chaperon

or chap·er·one

[shap-uh-rohn]

noun

a person, usually a married or older woman, who, for propriety, accompanies a young unmarried woman in public or who attends a party of young unmarried men and women.
any adult present in order to maintain order or propriety at an activity of young people, as at a school dance.
a round headdress of stuffed cloth with wide cloth streamers that fall from the crown or are draped around it, worn in the 15th century.

verb (used with object)

to attend or accompany as chaperon.

verb (used without object)

to act as chaperon.

Nearby words

  1. chapel,
  2. chapel de fer,
  3. chapel hill,
  4. chapel of ease,
  5. chapelry,
  6. chaperone,
  7. chapess,
  8. chapfallen,
  9. chapiter,
  10. chaplain

Origin of chaperon

1350–1400; Middle English < Anglo-French, Middle French: hood, cowl, equivalent to chape cape1 + -eron noun suffix; figurative sense < French (18th century)

Related formschap·er·on·age [shap-uh-roh-nij] /ˈʃæp əˌroʊ nɪdʒ/, nounchap·er·on·less, adjective

chaperone

[shap-uh-rohn]

noun, verb (used with or without object), chap·er·oned, chap·er·on·ing.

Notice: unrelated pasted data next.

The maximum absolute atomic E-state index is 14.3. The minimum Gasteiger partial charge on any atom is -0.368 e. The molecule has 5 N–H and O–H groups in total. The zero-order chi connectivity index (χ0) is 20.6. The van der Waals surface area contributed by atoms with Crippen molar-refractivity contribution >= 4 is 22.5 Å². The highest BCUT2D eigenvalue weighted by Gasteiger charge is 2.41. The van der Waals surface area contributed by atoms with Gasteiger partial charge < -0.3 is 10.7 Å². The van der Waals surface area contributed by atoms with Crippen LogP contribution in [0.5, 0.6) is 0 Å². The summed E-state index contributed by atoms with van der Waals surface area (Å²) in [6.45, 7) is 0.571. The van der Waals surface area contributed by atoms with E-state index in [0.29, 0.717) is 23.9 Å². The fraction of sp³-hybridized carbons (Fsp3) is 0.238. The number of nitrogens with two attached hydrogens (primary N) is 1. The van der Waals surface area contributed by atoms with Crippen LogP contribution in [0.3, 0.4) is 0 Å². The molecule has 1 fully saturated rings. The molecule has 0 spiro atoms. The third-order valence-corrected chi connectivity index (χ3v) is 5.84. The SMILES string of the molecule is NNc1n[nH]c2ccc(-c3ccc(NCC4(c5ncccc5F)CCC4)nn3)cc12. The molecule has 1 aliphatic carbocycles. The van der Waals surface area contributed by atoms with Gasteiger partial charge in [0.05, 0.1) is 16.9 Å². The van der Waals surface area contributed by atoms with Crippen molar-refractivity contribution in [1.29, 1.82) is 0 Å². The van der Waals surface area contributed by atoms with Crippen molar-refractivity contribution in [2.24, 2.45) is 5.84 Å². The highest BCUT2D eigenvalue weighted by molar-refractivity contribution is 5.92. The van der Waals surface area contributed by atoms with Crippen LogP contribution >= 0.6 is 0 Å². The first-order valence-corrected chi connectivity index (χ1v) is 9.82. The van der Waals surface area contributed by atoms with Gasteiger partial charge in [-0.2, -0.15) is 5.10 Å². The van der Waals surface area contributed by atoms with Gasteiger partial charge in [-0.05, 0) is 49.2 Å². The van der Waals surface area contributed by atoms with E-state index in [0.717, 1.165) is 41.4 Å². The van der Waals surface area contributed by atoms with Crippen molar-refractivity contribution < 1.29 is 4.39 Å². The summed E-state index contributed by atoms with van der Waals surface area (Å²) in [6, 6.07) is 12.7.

Dictionary.com Unabridged Based on the Random House Unabridged Dictionary, © Random House, Inc. 2019

Examples from the Web for chaperoned


British Dictionary definitions for chaperoned

chaperon

chaperone

noun

(esp formerly) an older or married woman who accompanies or supervises a young unmarried woman on social occasions
someone who accompanies and supervises a group, esp of young people, usually when in public places

verb

to act as a chaperon to
Derived Formschaperonage (ˈʃæpərənɪdʒ), noun

Word Origin for chaperon

C14: from Old French, from chape hood, protective covering; see cap

Collins English Dictionary - Complete & Unabridged 2012 Digital Edition © William Collins Sons & Co. Ltd. 1979, 1986 © HarperCollins Publishers 1998, 2000, 2003, 2005, 2006, 2007, 2009, 2012

Word Origin and History for chaperoned
Online Etymology Dictionary, © 2010 Douglas Harper